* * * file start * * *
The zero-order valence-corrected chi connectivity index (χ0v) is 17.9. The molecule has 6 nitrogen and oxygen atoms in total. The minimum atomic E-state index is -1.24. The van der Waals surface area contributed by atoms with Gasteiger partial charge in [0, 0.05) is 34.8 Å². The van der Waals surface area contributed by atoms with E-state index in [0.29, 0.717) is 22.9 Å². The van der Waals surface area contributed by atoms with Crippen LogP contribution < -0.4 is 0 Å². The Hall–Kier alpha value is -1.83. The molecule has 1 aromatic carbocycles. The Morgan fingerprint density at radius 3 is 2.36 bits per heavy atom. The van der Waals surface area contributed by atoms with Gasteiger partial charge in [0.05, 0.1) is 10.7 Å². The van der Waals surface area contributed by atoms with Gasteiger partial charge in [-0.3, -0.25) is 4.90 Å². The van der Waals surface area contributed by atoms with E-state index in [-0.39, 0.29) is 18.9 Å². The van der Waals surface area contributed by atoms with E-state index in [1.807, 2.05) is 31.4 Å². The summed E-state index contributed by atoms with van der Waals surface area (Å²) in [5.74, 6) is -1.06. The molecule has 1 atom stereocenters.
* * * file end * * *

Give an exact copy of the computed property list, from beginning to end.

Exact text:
The zero-order valence-corrected chi connectivity index (χ0v) is 17.9. The molecule has 6 nitrogen and oxygen atoms in total. The minimum atomic E-state index is -1.24. The van der Waals surface area contributed by atoms with Gasteiger partial charge in [0, 0.05) is 34.8 Å². The van der Waals surface area contributed by atoms with E-state index in [0.29, 0.717) is 22.9 Å². The van der Waals surface area contributed by atoms with Crippen LogP contribution < -0.4 is 0 Å². The Hall–Kier alpha value is -1.83. The molecule has 1 aromatic carbocycles. The Morgan fingerprint density at radius 3 is 2.36 bits per heavy atom. The van der Waals surface area contributed by atoms with Gasteiger partial charge in [0.05, 0.1) is 10.7 Å². The van der Waals surface area contributed by atoms with Gasteiger partial charge in [-0.3, -0.25) is 4.90 Å². The van der Waals surface area contributed by atoms with E-state index in [-0.39, 0.29) is 18.9 Å². The van der Waals surface area contributed by atoms with E-state index in [1.807, 2.05) is 31.4 Å². The summed E-state index contributed by atoms with van der Waals surface area (Å²) in [5.74, 6) is -1.06. The molecule has 1 atom stereocenters.